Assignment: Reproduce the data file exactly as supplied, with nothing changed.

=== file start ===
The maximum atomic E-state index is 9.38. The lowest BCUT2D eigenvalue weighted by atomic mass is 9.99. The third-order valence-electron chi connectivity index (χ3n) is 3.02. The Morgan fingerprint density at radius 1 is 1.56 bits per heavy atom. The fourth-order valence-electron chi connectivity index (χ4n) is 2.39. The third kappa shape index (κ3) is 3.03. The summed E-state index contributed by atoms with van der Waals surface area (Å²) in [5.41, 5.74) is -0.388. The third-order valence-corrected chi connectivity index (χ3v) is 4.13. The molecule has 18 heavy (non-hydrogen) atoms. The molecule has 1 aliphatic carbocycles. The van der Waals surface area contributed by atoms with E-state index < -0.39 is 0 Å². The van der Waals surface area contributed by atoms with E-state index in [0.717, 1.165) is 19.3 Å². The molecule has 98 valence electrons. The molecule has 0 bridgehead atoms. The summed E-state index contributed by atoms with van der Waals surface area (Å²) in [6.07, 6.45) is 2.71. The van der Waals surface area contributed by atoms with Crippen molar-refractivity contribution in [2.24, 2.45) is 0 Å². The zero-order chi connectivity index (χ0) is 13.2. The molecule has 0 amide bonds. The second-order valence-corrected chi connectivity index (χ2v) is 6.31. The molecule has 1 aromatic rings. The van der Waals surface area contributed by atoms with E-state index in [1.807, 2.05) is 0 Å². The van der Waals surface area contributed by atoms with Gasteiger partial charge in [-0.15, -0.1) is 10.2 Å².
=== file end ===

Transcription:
The maximum atomic E-state index is 9.38. The lowest BCUT2D eigenvalue weighted by atomic mass is 9.99. The third-order valence-electron chi connectivity index (χ3n) is 3.02. The Morgan fingerprint density at radius 1 is 1.56 bits per heavy atom. The fourth-order valence-electron chi connectivity index (χ4n) is 2.39. The third kappa shape index (κ3) is 3.03. The summed E-state index contributed by atoms with van der Waals surface area (Å²) in [5.41, 5.74) is -0.388. The third-order valence-corrected chi connectivity index (χ3v) is 4.13. The molecule has 18 heavy (non-hydrogen) atoms. The molecule has 1 aliphatic carbocycles. The van der Waals surface area contributed by atoms with E-state index < -0.39 is 0 Å². The van der Waals surface area contributed by atoms with E-state index in [0.717, 1.165) is 19.3 Å². The molecule has 98 valence electrons. The molecule has 0 bridgehead atoms. The summed E-state index contributed by atoms with van der Waals surface area (Å²) in [6.07, 6.45) is 2.71. The van der Waals surface area contributed by atoms with Crippen molar-refractivity contribution in [2.24, 2.45) is 0 Å². The zero-order chi connectivity index (χ0) is 13.2. The molecule has 0 amide bonds. The second-order valence-corrected chi connectivity index (χ2v) is 6.31. The molecule has 1 aromatic rings. The van der Waals surface area contributed by atoms with E-state index in [1.807, 2.05) is 0 Å². The van der Waals surface area contributed by atoms with Gasteiger partial charge in [-0.15, -0.1) is 10.2 Å².